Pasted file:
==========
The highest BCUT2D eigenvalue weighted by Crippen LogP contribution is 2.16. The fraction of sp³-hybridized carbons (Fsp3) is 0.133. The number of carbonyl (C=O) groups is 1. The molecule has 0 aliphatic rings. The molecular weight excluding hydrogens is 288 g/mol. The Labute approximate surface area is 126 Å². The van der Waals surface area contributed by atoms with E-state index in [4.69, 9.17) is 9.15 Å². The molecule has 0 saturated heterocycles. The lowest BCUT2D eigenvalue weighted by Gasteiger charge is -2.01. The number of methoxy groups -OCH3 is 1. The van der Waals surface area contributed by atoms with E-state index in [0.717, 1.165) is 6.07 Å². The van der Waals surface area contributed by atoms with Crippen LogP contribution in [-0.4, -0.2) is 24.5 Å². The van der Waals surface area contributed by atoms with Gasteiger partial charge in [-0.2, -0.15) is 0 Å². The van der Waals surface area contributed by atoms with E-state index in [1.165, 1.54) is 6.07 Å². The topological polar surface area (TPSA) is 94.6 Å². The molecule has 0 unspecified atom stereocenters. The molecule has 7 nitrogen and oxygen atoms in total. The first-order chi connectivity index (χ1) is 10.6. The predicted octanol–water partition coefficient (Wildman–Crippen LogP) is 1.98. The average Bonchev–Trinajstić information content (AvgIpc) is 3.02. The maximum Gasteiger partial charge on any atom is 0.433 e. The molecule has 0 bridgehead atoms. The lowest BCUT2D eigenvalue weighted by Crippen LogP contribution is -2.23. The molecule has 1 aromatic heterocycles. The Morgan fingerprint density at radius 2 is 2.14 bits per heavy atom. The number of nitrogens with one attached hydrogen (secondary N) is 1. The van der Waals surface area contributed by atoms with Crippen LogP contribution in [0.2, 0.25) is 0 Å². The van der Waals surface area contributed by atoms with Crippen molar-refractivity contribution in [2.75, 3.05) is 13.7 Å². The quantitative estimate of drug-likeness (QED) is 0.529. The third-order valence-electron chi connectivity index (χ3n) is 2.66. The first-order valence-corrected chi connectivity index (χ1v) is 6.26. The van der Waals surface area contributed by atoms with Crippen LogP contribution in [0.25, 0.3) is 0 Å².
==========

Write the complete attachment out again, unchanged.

The highest BCUT2D eigenvalue weighted by Crippen LogP contribution is 2.16. The fraction of sp³-hybridized carbons (Fsp3) is 0.133. The number of carbonyl (C=O) groups is 1. The molecule has 0 aliphatic rings. The molecular weight excluding hydrogens is 288 g/mol. The Labute approximate surface area is 126 Å². The van der Waals surface area contributed by atoms with E-state index in [4.69, 9.17) is 9.15 Å². The molecule has 0 saturated heterocycles. The lowest BCUT2D eigenvalue weighted by Gasteiger charge is -2.01. The number of methoxy groups -OCH3 is 1. The van der Waals surface area contributed by atoms with E-state index in [0.717, 1.165) is 6.07 Å². The van der Waals surface area contributed by atoms with Crippen LogP contribution in [-0.4, -0.2) is 24.5 Å². The van der Waals surface area contributed by atoms with Gasteiger partial charge in [-0.2, -0.15) is 0 Å². The van der Waals surface area contributed by atoms with E-state index in [1.165, 1.54) is 6.07 Å². The topological polar surface area (TPSA) is 94.6 Å². The molecule has 0 unspecified atom stereocenters. The molecule has 7 nitrogen and oxygen atoms in total. The first-order chi connectivity index (χ1) is 10.6. The predicted octanol–water partition coefficient (Wildman–Crippen LogP) is 1.98. The average Bonchev–Trinajstić information content (AvgIpc) is 3.02. The maximum Gasteiger partial charge on any atom is 0.433 e. The molecule has 0 bridgehead atoms. The lowest BCUT2D eigenvalue weighted by Crippen LogP contribution is -2.23. The molecule has 1 aromatic heterocycles. The Morgan fingerprint density at radius 2 is 2.14 bits per heavy atom. The number of nitrogens with one attached hydrogen (secondary N) is 1. The van der Waals surface area contributed by atoms with Crippen LogP contribution in [0.2, 0.25) is 0 Å². The van der Waals surface area contributed by atoms with Crippen molar-refractivity contribution in [2.75, 3.05) is 13.7 Å². The quantitative estimate of drug-likeness (QED) is 0.529. The third-order valence-electron chi connectivity index (χ3n) is 2.66. The first-order valence-corrected chi connectivity index (χ1v) is 6.26. The van der Waals surface area contributed by atoms with Crippen LogP contribution in [0.25, 0.3) is 0 Å².